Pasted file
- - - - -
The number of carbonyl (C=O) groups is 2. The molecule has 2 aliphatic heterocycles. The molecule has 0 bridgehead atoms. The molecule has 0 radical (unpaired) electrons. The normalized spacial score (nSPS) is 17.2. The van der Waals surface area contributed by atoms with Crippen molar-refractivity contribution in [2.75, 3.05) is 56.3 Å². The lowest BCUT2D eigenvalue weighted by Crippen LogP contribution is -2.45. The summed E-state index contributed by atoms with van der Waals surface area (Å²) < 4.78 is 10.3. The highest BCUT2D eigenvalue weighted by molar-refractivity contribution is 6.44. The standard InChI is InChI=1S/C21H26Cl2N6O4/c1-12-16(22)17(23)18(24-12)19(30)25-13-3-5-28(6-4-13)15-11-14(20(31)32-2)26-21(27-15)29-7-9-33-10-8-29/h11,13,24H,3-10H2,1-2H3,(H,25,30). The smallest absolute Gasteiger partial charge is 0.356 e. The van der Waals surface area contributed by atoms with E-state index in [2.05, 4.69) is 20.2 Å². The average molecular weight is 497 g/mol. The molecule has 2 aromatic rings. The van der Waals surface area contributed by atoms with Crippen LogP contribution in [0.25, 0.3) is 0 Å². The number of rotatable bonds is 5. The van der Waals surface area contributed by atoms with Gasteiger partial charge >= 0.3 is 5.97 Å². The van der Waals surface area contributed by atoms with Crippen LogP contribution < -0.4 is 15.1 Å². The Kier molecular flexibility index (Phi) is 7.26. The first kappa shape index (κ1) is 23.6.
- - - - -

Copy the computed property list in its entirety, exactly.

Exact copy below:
The number of carbonyl (C=O) groups is 2. The molecule has 2 aliphatic heterocycles. The molecule has 0 bridgehead atoms. The molecule has 0 radical (unpaired) electrons. The normalized spacial score (nSPS) is 17.2. The van der Waals surface area contributed by atoms with Crippen molar-refractivity contribution in [2.75, 3.05) is 56.3 Å². The lowest BCUT2D eigenvalue weighted by Crippen LogP contribution is -2.45. The summed E-state index contributed by atoms with van der Waals surface area (Å²) < 4.78 is 10.3. The highest BCUT2D eigenvalue weighted by molar-refractivity contribution is 6.44. The standard InChI is InChI=1S/C21H26Cl2N6O4/c1-12-16(22)17(23)18(24-12)19(30)25-13-3-5-28(6-4-13)15-11-14(20(31)32-2)26-21(27-15)29-7-9-33-10-8-29/h11,13,24H,3-10H2,1-2H3,(H,25,30). The smallest absolute Gasteiger partial charge is 0.356 e. The van der Waals surface area contributed by atoms with E-state index in [2.05, 4.69) is 20.2 Å². The average molecular weight is 497 g/mol. The molecule has 2 aromatic rings. The van der Waals surface area contributed by atoms with Crippen LogP contribution in [0.25, 0.3) is 0 Å². The number of rotatable bonds is 5. The van der Waals surface area contributed by atoms with Gasteiger partial charge >= 0.3 is 5.97 Å². The van der Waals surface area contributed by atoms with Crippen LogP contribution < -0.4 is 15.1 Å². The Kier molecular flexibility index (Phi) is 7.26. The first kappa shape index (κ1) is 23.6.